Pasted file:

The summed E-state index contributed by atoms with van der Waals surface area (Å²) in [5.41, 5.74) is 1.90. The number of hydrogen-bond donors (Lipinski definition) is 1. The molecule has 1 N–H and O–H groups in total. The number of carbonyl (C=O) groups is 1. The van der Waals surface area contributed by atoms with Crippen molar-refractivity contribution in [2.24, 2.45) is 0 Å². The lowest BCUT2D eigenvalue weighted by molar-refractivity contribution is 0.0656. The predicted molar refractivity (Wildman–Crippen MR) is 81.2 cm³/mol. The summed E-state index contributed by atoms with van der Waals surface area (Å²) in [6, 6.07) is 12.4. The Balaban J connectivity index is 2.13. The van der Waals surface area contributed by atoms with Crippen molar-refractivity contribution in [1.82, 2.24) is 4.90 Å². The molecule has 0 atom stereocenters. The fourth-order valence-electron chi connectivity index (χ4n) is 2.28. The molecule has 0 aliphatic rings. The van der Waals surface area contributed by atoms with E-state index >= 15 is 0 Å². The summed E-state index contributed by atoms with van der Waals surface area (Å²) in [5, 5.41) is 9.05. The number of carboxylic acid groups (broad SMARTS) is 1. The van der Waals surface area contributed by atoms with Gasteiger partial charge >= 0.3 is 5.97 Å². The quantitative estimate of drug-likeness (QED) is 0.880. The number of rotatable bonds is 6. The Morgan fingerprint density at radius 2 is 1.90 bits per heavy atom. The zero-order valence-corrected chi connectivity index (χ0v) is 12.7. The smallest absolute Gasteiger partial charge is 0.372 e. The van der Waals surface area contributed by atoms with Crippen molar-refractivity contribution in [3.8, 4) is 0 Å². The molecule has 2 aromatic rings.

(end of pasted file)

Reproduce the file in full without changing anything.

The summed E-state index contributed by atoms with van der Waals surface area (Å²) in [5.41, 5.74) is 1.90. The number of hydrogen-bond donors (Lipinski definition) is 1. The molecule has 1 N–H and O–H groups in total. The number of carbonyl (C=O) groups is 1. The van der Waals surface area contributed by atoms with Crippen molar-refractivity contribution in [2.24, 2.45) is 0 Å². The lowest BCUT2D eigenvalue weighted by molar-refractivity contribution is 0.0656. The predicted molar refractivity (Wildman–Crippen MR) is 81.2 cm³/mol. The summed E-state index contributed by atoms with van der Waals surface area (Å²) in [6, 6.07) is 12.4. The Balaban J connectivity index is 2.13. The van der Waals surface area contributed by atoms with Crippen molar-refractivity contribution in [1.82, 2.24) is 4.90 Å². The molecule has 0 atom stereocenters. The fourth-order valence-electron chi connectivity index (χ4n) is 2.28. The molecule has 0 aliphatic rings. The van der Waals surface area contributed by atoms with E-state index >= 15 is 0 Å². The summed E-state index contributed by atoms with van der Waals surface area (Å²) in [5, 5.41) is 9.05. The number of carboxylic acid groups (broad SMARTS) is 1. The van der Waals surface area contributed by atoms with Gasteiger partial charge >= 0.3 is 5.97 Å². The quantitative estimate of drug-likeness (QED) is 0.880. The number of rotatable bonds is 6. The Morgan fingerprint density at radius 2 is 1.90 bits per heavy atom. The zero-order valence-corrected chi connectivity index (χ0v) is 12.7. The smallest absolute Gasteiger partial charge is 0.372 e. The van der Waals surface area contributed by atoms with Crippen molar-refractivity contribution in [3.8, 4) is 0 Å². The molecule has 2 aromatic rings.